Other points of difference also caused the four to butt heads. On the doctrine of baptism, Calvin and Luther upheld infant baptism, Zwingli did not endorse the baptism of infants but also did not stand against it, but Menno starkly upheld the baptism of professed Believers of age enough to understand why they were being baptized. In regard to church structure there was great divide amongst them. Luther upheld an active laity because of his emphasis on the priesthood of all believers but also had an established system of leadership over the congregation. Zwingli, emphasized the local body as a general assembly led by Christ almost mystically where all are equal. Calvin upheld eldership which led to the Presbyterian (elder-led) form of church structure, which claimed its roots in the primitive New Testament church. Menno held to a combination of several of these views: 1) the local church was self-governed by the membership which was only composed of baptized Believers, 2) each Believer was equal and the local body called or appointed a pastor to lead them and faithfully expound the Scriptures, and 3) church discipline.
The Man I Believe had the Greatest Influence on Christian Thought and Theology Today
I believe Luther has had the greatest influence on theology based on an examination of history and I highly regard him. However, Menno Simons stands out to me as the most because the Anabaptists views shaped Christian thought and theology in a way that largely laid the foundation for the beliefs of my own cooperative fellowship: the Southern Baptist Convention. I believe that the Baptist have been most faithful to a true dividing of the Word of God and I hold as the most important criterion, right interpretation and faithfulness to the Scriptures. Luther was a great tool in the hand of God but on many points, his doctrine is shaky when compared the Scriptures.
The local church is autonomous and composed only of true Believers—the Body of Christ is not composed of unbelievers whether they deceive men or blindly profess themselves to be in Christ. Baptism is by immersion and a command only for those who believe on the Lord Jesus of their own free will which infants cannot do and coercion cannot validate. The equality of each member in the Body, yet the regard for and calling of the Spirit’s gifted and called man to pastor is the Biblical model. Baptist’s have long opposed violence and sought to uphold freedom for all to choose. Evangelism is focused on a faithful proclamation of the Word not coercion. Christian love and holiness is practiced in befriending the world’s lost and yet separating from the worldliness that tempts one’s soul is the Biblical ideal. Because of these doctrines, which come straight from Scripture and were largely defended by the convictions of Anabaptists, I regard Simmons as the most important reformer who has influenced Christian thought and theology today.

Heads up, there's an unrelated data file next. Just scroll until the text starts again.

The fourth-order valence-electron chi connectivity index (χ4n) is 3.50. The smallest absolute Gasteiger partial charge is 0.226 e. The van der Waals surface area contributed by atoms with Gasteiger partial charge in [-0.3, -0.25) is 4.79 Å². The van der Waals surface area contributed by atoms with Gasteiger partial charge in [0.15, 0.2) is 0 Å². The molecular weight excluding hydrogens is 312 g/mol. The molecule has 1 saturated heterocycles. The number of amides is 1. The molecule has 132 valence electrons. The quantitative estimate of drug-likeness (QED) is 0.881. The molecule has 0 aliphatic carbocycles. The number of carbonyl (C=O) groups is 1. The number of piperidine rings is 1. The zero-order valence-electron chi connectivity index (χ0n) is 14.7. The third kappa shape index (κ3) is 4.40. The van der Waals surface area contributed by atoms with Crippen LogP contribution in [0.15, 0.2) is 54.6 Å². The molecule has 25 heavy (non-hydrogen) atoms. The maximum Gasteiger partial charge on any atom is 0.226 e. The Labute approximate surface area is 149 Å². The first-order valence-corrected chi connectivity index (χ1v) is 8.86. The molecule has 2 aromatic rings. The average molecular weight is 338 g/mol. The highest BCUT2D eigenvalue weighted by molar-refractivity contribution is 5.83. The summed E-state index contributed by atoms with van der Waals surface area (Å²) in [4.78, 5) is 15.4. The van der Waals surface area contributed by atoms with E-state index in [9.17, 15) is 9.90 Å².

Without the Reformation, what Would Theology and Beliefs be like for Modern Christians?
If there had been no Protestant Reformation, modern day Christians would likely still believe whatever they were told by the Pope, they wouldn’t have the Scriptures in their own language, they would not understand salvation by grace through faith alone, the Word of God would not be taught and proclaimed exposition ally and evangelistically with the fervor and commitment of today, nor would many be Christians because “Christianity” was a religion merely and not a relationship with a risen Savior and Lord for many, many of those in the “state church.” Only God knows the true heart of each of the four Reformers, but they did effect a tidal wave of turning to the Scriptures and Jesus Christ alone as Savior and Lord. In close, the world today would be one of blind religion and mass lostness without the Protestant Reformation. Praise be to the Father and our Lord and Savior Jesus Christ who through the Holy Spirit sent the Reformation to revive the sleeping Church and spread spiritual awakening to the lost and dying world!
Four Great Reformation Leaders by Seminary Extension which is reprinted material from Moody Press’s Great Leaders of the Christian Church, edited by John D. Woodbridge (1988).
History of Christian Thought: A Study Guide by Seminary Extension. Copyright 1964, revised 2004.
Documents of the Christian Church edited by Henry Bettenson & Chris Maunder, 1943, 1999.
All God’s People: The Church Universal in Historical, Biblical, & Systematic Perspective by David L. Smith, 1996.
The Story of Christianity Volumes 1 & 2 by Justo L. Gonzalez, 1985.
Church History in Plain Language by Bruce Shelley, 1996.
A Mighty Fortress is Our God – read from the Baptist Hymnal.
Skimmed in Wordsearch Software:
- The Bondage of the Will by Martin Luther.
- Table Talk by Martin Luther.
- The Institutes of the Christian Religion by John Calvin.
- A Treasury of Great Preaching (including sermons by Calvin)
- The Works of Joseph Arminius.